Without heat or misting, the system is maintained over the whole year and, apart from rooting time slowing up in June, July and August, no ill-effects from temperatures down to 9oC have been noticed.

Diagram of Capillary Bed


Using these methods, the following Epacridaceae have struck in the holding period of between six and twelve months:

  • Acrotriche divaricata
  • Astroloma pinifolium, humifusum
  • Epacris Iongiflora, pulchella. purpurascens, microphylla, crassifolia. obtusifolia
  • Leucopogon microphylla amplexicaulis, lanceolata. setiger, ericoides, virgatus
  • Lissanthe strigosa
  • Melichrus procumbens
  • Monotoca elliptica, scoparia
  • Sprengelia incarnata
  • Styphelia. tubiflora, laeta, longifolia, triflora, viridis
  • Woolsia pungens

The common heath, Epacris impressa, is Victoria's floral emblem. It can also be found in a range of colours from white through to deep red.
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Failures have been Epacris muelleri and E.rigida, Dracophyllum secundum and Lissanthe sapida.

Most of the above have been tried once or twice and opportunity for further trial has so far been impossible. As a result of experience with epacrids the following observations can be made.

  • It is possible to take cuttings at any time of the year, to hold them for a year, or longer and with a "cold, non-misting system" to achieve at least 30% strikes.
  • With suitable half hardened wood, long cuttings of up to 300mm and cuttings with terminal shoots can be utilised.
  • Hormone powders of medium strength are suitable, if not absolutely necessary.
  • In potting on, care must be taken as roots of most of this family are fine, in fact, hair-like. Either retain as much cutting medium around the roots as possible or ensure that they are spread out. Roots clumped against the stem will cause the plant to die promptly. This applies to all species of this family that I have tried.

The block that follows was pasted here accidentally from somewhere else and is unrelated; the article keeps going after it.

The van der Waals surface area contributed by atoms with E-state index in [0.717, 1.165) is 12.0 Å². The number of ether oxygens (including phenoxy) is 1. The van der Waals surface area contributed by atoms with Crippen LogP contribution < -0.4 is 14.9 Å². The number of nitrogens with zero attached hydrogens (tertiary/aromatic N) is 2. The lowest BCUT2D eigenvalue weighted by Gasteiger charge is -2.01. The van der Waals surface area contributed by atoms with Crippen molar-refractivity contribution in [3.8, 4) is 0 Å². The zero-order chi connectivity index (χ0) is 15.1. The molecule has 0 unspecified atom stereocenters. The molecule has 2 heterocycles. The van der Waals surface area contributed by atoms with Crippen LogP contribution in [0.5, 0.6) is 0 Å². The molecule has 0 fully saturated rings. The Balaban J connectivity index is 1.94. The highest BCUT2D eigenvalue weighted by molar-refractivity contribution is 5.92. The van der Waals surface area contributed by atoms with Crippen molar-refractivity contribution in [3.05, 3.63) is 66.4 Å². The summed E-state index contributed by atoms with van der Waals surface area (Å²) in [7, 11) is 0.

• Bush sand with leaf mould mixed in and a small amount of sandy clay (tennis loam) to supply iron is an ideal potting mix. Osmocote native plant slow release pellets provide extra food.
  • After potting up, newly struck cuttings are staged in a foam box with loose cover for two weeks, then placed on an open bench for a further two weeks. They are then put (closely packed) in foam boxes in semi shade until planted out.
  • In general, species of this family make slow top and root growth and can be held in the nursery for up to two years. 100mm and 150mm tumblers and square tubes are therefore suitable for plants up 30cm high.

Considering the beauty of many of this family and the long flowering period of some, propagation from cuttings is worthwhile with the added bonus of flowering in the first season in the ground or pots as opposed to at least two seasons to flower from seed.

The flowers and foliage of Dracophyllum secundum make it a very desirable plant for cultivation. Propagation, however, is unreliable.
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Reprinted from the September 1999 issue of the Newsletter of the Australian Plants Society (Victoria).

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Australian Plants online - December 1999
Association of Societies for Growing Australian Plants